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Omaha Magazine

Capturing Joy: Jameson & Heather Hooton

Aug 29, 2022 04:18PM ● By Andrea Kszystyniak
jameson and heather hooton shoot a model in high rise

Photo by Bill Sitzmann        

Those who attend any Omaha Fashion Week are likely to see Heather and Jameson Hooton posted near the runway, cameras flashing to capture every look as the models strut by. the Hootons have been the house photographers and videographers for OFW since 2015. it’s one of a bevy of projects and clients the married couple has taken on through their photography business,—Hooton Images—and their fashion photography business, Heather and Jameson.

Be it headshots, commercial, fashion, or business campaigns, the Hootons have honed a signature style and approach to their craft. In 2020, Billboard named The Hooton's woodsy portrait of local musician Conor Oberst one of the top 100 Billboard photographs of the year. Hooton images have appeared on book covers and in campaigns for the national retail store, The Buckle. Their art often takes them to unexpected locations and new techniques; a February 2020 Omaha Fashion Week promotional film features models in white flowing gowns, ornate trenches, and embroidered pants, shoveling dirt and posing gracefully on a farm. Models play with a kitten and act deceivingly natural, the background peppered with cows and bales of hay. 

“I think that Heather's personality and her skills with people is our secret superpower,” Jameson said. “Because there are a lot of people who can take photos, but nobody can interact with people like Heather can.”

Models who have worked with the couple echo this sentiment. Elisa Foreman, 22, had her first modeling shoot with Heather and Jameson. She was signed to Develop Model Management and right away, began practicing modeling basics with the Hootons; how to move behind the camera in different lighting, mastering certain poses and other essentials. She was 15 years old, and nervous. But the Hootons broke through the tension with their welcoming attitudes and ample feedback. 

“They really ingrained in my brain, 'don't care about what you look like, everything will turn out great,'” Foreman said.  “And if you're looking weird, it's cool in the fashion industry.”

Foreman’s experience was so good, she ended up asking the Hootons to shoot her graduation photos, a back-to-their-roots experience for the photographers.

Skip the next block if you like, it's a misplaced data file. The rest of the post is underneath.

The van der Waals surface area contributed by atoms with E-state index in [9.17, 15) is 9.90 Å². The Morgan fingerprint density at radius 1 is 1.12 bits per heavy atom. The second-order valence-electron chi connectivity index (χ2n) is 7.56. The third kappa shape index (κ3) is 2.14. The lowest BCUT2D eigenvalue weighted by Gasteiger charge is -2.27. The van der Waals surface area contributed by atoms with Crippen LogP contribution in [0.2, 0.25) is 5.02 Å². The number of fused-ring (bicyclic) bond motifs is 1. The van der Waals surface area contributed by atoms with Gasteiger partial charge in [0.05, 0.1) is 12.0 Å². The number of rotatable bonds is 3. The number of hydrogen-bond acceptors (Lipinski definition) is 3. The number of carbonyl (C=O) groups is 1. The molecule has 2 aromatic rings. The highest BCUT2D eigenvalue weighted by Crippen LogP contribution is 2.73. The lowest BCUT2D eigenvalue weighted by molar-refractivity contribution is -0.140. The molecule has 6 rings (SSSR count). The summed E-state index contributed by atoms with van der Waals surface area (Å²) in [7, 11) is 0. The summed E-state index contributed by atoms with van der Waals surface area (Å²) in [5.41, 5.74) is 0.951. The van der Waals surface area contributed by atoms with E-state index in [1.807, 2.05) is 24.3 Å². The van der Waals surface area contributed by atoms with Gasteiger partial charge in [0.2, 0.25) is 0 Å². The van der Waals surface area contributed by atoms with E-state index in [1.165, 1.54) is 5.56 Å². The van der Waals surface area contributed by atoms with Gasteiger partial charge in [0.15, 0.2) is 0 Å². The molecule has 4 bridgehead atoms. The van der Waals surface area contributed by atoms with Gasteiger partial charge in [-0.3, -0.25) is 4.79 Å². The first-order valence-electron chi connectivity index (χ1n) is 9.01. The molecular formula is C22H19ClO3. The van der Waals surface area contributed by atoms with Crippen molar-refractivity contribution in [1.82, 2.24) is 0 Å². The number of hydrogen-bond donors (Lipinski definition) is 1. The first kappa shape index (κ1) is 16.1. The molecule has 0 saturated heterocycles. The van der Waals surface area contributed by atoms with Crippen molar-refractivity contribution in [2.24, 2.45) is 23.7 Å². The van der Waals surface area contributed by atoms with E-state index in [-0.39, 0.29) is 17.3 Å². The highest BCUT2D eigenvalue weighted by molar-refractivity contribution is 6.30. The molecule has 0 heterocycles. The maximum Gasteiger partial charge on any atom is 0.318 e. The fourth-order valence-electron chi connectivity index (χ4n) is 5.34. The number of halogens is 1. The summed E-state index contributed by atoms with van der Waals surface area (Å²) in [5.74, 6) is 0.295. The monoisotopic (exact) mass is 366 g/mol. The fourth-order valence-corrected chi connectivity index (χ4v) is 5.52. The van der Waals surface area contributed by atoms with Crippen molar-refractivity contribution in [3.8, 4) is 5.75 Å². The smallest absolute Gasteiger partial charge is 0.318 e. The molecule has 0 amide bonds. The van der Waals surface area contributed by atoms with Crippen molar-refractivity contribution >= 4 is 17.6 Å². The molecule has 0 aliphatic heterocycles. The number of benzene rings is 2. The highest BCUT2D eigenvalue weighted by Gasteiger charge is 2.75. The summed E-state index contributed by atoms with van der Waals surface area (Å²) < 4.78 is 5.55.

Photo by Bill Sitzmann        


Hooton Images started as two students in love, documenting their time together on dates by trading shots on an old film camera owned by Heather’s father, instructing each other to pose wherever they landed; spontaneity forever a key ingredient in their relationship and art.

After their wedding in 2010, they continued the practice with modern equipment. Armed with a new digital camera, the couple rang in their marriage by documenting the honeymoon. They would take pictures by their family cabin in the Colorado mountains and then to a nearby town with internet access to edit, upload, and pick up a new photography tip or two online. 

By the time they returned to Omaha, their friends had seen their posts—and they were interested in having photo shoots of their own: engagement photos, family photos, and more. 

“And so we were like, 'oh, I guess we do this now,’” Heather said with a laugh. 

At that time, the Hootons considered themselves hobbyists. They had neither taken a photography class nor experienced any part of the photography business.

“We had no idea what we were doing,” Heather said. “We were just very excitable.”

They took some free classes and practiced their skills with friends. As the business developed, the couple began to hone in on their individual skill sets: Heather on photography and Jameson on lighting and technical aspects of setting up a shot.

In 2015, the pair’s work really took off. They took on Develop Model Management, Inspired Living, and, of course, Omaha Fashion Week as clients, all of which the couple continue to work with today. 

For fall 2022 Fashion Week, Heather and Jameson worked with models at the Orpheum Theater, using the venue’s ornate interior and magnificent lighting to frame models dressed head to heel in high fashion. Heather tried to capture a joyful, yet mischievous, tone: a group of young people sneaking into the theater after hours to celebrate. The models used the full space, sprinting up and down the aisles and dancing on the stage.

Central to much of the Hootons’ work is attempting to capture joy—a fleeting moment of beauty or the essence of someone’s personality. Whether a fifth date or a model’s first runway walk, each photo is a celebration of life, captured for eternity. 

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This article originally appeared in the September/October 2022 issue of Omaha Magazine. To receive the magazine, click here to subscribe.  

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